Mo'Nique, Demetrius 'Lil Meech' Flenory Jr., Da'Vinchi And La La Anthony On The Elevation Of 'BMF' Season 2
Photo Credit: Starz
Interviews , Television

Mo'Nique, Demetrius 'Lil Meech' Flenory Jr., Da'Vinchi And La La Anthony On The Elevation Of 'BMF' Season 2

Inspired by the real-life empire, Black Mafia Family built by the Detroit-born Flenory brothers, Starz’s BMF returns for its sophomore season. Set in Detroit in the 1980s, the highly-rated drama series follows the rise and fall of Demetrius “Big Meech” Flenory (Demetrius “Meech” Flenory Jr.) and Terry “Southwest Tee” Flenory (Da’Vinchi).

At the end of the first season, Terry walked away from BMF to pursue a legitimate car-service business with his father, Charles (Russell Hornsby). However, interest in Markisha Taylor (Alani “La La” Anthony), the wife of an infamous drug dealer, may push Terry back toward the streets.

Slighted by his brother’s abandonment, Season 2 will showcase Meech pressing forward without Terry while facing the increasing dangers of the business. Meech’s ambitions will also see him ally with Goldie (Oscar-winner Mo’Nique), a sophisticated Atlanta strip club owner.

Moreover, continued financial strain and concern for their sons’ well-being will lead to cracks in Charles and Lucille’s (Michole Briana White) marriage. 

Ahead of the BMF season 2 premiere, Shadow and Act spoke with Mo’Nique, Demetrius “Meech” Flenory Jr., Da’Vinchi and La La Anthony about the explosive new season, the incredible ’80s fashion, and BMF’s legacy. 

“I’m a perfectionist like my dad,” Flenory Jr. says. “I want to get better and better every episode and every time I do a scene. So this season, Season 2, has to be bigger and better. Everything has to elevate. I can’t wait for people to see this season because it has way more dialogue and action. It’s deeper into the story, and people see my dad — more of himself. Season 1 was a beginning, and now we are getting into the deep part of the story.”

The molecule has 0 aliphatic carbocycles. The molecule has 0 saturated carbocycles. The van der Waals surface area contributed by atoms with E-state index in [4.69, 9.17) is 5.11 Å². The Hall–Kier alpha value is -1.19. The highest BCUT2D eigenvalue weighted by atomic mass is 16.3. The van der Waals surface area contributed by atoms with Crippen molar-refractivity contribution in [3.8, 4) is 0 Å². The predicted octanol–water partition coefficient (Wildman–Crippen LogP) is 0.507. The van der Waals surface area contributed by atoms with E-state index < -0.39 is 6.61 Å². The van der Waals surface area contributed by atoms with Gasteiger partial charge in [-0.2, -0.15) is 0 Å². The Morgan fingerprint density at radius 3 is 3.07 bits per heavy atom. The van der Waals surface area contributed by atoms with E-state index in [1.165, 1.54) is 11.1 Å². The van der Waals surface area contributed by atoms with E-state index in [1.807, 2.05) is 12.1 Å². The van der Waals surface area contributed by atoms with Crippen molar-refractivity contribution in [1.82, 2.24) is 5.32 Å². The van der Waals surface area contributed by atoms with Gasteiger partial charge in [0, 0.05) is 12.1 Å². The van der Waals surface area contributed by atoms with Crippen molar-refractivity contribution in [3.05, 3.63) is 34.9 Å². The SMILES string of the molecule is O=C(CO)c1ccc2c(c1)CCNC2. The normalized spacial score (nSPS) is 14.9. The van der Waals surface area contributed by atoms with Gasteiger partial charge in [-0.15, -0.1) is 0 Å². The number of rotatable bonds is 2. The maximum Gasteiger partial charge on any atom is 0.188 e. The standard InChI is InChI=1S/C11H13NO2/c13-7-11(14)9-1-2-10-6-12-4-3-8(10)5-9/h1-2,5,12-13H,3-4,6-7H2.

Before the series was ever conceived, Mo’Nique heard whispers about the Flenory brothers and their influence. “Years ago, when we were having FreakNik in Atlanta, I heard about these cats being down here from Detroit,” the Academy Award winner recalls. “That was it. That’s all. It was these big cats down in Atlanta from Detroit. That was all I heard. So when 50 [Cent] called me about it, I started doing my research and homework. And I’m like, OK, now I understand. Now I understand who these brothers really are.”

Mo’Nique’s character Goldie is still very much shrouded in secrecy. However, she did give us a hit about what we could expect when the strip club owner steps onto the scene. 

“I know Goldie, you know Goldie, our community knows Goldie,” she hints. “[Curtis “50 Cent” Jackson] explained to me who she was and then said that Randy [Huggins] and I would be able to really shape Goldie. But Goldie is that character where the community loves her. But others would think that she’s a detriment to the community, but she takes care of her community through means that some may not agree with.”

When it came to fleshing out the character, the Almost Christmas actress wanted to start with Goldie’s hair and wardrobe. “If you notice, Goldie has gray hair because she’s this older woman,” Mo’Nique explains. “I was really excited about the hair. The clothes, the wardrobe stylist on the set, actually came up with that. And, of course, we tried a lot of things on, but I appreciated that they kept her classy. They kept her a mature woman.”